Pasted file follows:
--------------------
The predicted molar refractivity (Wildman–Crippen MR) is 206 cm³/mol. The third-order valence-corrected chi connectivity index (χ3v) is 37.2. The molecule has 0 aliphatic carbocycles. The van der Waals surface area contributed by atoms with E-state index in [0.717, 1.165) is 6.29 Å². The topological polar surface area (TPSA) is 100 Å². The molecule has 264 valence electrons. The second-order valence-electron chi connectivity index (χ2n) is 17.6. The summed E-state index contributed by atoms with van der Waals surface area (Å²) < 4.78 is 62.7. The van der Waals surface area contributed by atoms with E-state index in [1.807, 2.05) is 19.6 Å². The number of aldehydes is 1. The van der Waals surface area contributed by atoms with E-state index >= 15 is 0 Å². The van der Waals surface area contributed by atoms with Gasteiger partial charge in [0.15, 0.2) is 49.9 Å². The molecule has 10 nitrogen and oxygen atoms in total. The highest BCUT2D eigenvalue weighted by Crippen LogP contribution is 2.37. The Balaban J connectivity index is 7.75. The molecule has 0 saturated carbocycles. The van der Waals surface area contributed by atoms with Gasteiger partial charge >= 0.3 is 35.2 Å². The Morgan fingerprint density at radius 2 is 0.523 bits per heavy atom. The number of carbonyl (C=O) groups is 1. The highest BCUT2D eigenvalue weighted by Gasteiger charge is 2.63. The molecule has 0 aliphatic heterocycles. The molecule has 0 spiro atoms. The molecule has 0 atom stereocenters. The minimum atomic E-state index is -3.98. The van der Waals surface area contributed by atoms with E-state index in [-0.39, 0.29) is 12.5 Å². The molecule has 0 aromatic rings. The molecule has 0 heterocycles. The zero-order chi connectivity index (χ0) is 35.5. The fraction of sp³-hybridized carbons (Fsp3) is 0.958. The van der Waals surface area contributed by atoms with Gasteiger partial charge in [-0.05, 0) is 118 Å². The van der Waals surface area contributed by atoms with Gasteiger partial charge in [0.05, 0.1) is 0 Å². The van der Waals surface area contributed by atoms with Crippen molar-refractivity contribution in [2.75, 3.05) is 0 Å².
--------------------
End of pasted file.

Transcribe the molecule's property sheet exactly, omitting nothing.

The predicted molar refractivity (Wildman–Crippen MR) is 206 cm³/mol. The third-order valence-corrected chi connectivity index (χ3v) is 37.2. The molecule has 0 aliphatic carbocycles. The van der Waals surface area contributed by atoms with E-state index in [0.717, 1.165) is 6.29 Å². The topological polar surface area (TPSA) is 100 Å². The molecule has 264 valence electrons. The second-order valence-electron chi connectivity index (χ2n) is 17.6. The summed E-state index contributed by atoms with van der Waals surface area (Å²) < 4.78 is 62.7. The van der Waals surface area contributed by atoms with E-state index in [1.807, 2.05) is 19.6 Å². The number of aldehydes is 1. The van der Waals surface area contributed by atoms with E-state index >= 15 is 0 Å². The van der Waals surface area contributed by atoms with Gasteiger partial charge in [0.15, 0.2) is 49.9 Å². The molecule has 10 nitrogen and oxygen atoms in total. The highest BCUT2D eigenvalue weighted by Crippen LogP contribution is 2.37. The Balaban J connectivity index is 7.75. The molecule has 0 saturated carbocycles. The van der Waals surface area contributed by atoms with Gasteiger partial charge >= 0.3 is 35.2 Å². The Morgan fingerprint density at radius 2 is 0.523 bits per heavy atom. The number of carbonyl (C=O) groups is 1. The highest BCUT2D eigenvalue weighted by Gasteiger charge is 2.63. The molecule has 0 aliphatic heterocycles. The molecule has 0 spiro atoms. The molecule has 0 atom stereocenters. The minimum atomic E-state index is -3.98. The van der Waals surface area contributed by atoms with E-state index in [-0.39, 0.29) is 12.5 Å². The molecule has 0 aromatic rings. The molecule has 0 heterocycles. The zero-order chi connectivity index (χ0) is 35.5. The fraction of sp³-hybridized carbons (Fsp3) is 0.958. The van der Waals surface area contributed by atoms with Gasteiger partial charge in [-0.05, 0) is 118 Å². The van der Waals surface area contributed by atoms with Gasteiger partial charge in [0.05, 0.1) is 0 Å². The van der Waals surface area contributed by atoms with Crippen molar-refractivity contribution in [2.75, 3.05) is 0 Å².